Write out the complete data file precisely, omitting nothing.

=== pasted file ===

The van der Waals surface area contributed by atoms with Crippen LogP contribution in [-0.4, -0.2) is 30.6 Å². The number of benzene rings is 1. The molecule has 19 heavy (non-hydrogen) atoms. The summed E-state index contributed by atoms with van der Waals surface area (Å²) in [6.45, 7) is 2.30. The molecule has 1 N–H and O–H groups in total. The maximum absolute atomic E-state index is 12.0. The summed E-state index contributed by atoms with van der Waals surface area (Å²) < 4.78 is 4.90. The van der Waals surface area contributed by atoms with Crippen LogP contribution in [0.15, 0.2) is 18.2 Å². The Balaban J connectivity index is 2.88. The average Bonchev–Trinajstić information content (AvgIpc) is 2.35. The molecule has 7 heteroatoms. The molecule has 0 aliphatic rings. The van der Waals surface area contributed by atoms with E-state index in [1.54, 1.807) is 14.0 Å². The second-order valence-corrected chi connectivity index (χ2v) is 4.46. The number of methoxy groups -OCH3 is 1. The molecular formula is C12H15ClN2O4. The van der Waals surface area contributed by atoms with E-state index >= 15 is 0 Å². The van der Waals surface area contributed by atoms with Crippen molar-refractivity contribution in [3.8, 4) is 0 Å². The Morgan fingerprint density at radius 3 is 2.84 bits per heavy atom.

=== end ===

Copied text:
The van der Waals surface area contributed by atoms with Crippen LogP contribution in [-0.4, -0.2) is 30.6 Å². The number of benzene rings is 1. The molecule has 19 heavy (non-hydrogen) atoms. The summed E-state index contributed by atoms with van der Waals surface area (Å²) in [6.45, 7) is 2.30. The molecule has 1 N–H and O–H groups in total. The maximum absolute atomic E-state index is 12.0. The summed E-state index contributed by atoms with van der Waals surface area (Å²) < 4.78 is 4.90. The van der Waals surface area contributed by atoms with Crippen LogP contribution in [0.15, 0.2) is 18.2 Å². The Balaban J connectivity index is 2.88. The average Bonchev–Trinajstić information content (AvgIpc) is 2.35. The molecule has 7 heteroatoms. The molecule has 0 aliphatic rings. The van der Waals surface area contributed by atoms with E-state index in [1.54, 1.807) is 14.0 Å². The second-order valence-corrected chi connectivity index (χ2v) is 4.46. The number of methoxy groups -OCH3 is 1. The molecular formula is C12H15ClN2O4. The van der Waals surface area contributed by atoms with E-state index >= 15 is 0 Å². The van der Waals surface area contributed by atoms with Crippen molar-refractivity contribution in [3.8, 4) is 0 Å². The Morgan fingerprint density at radius 3 is 2.84 bits per heavy atom.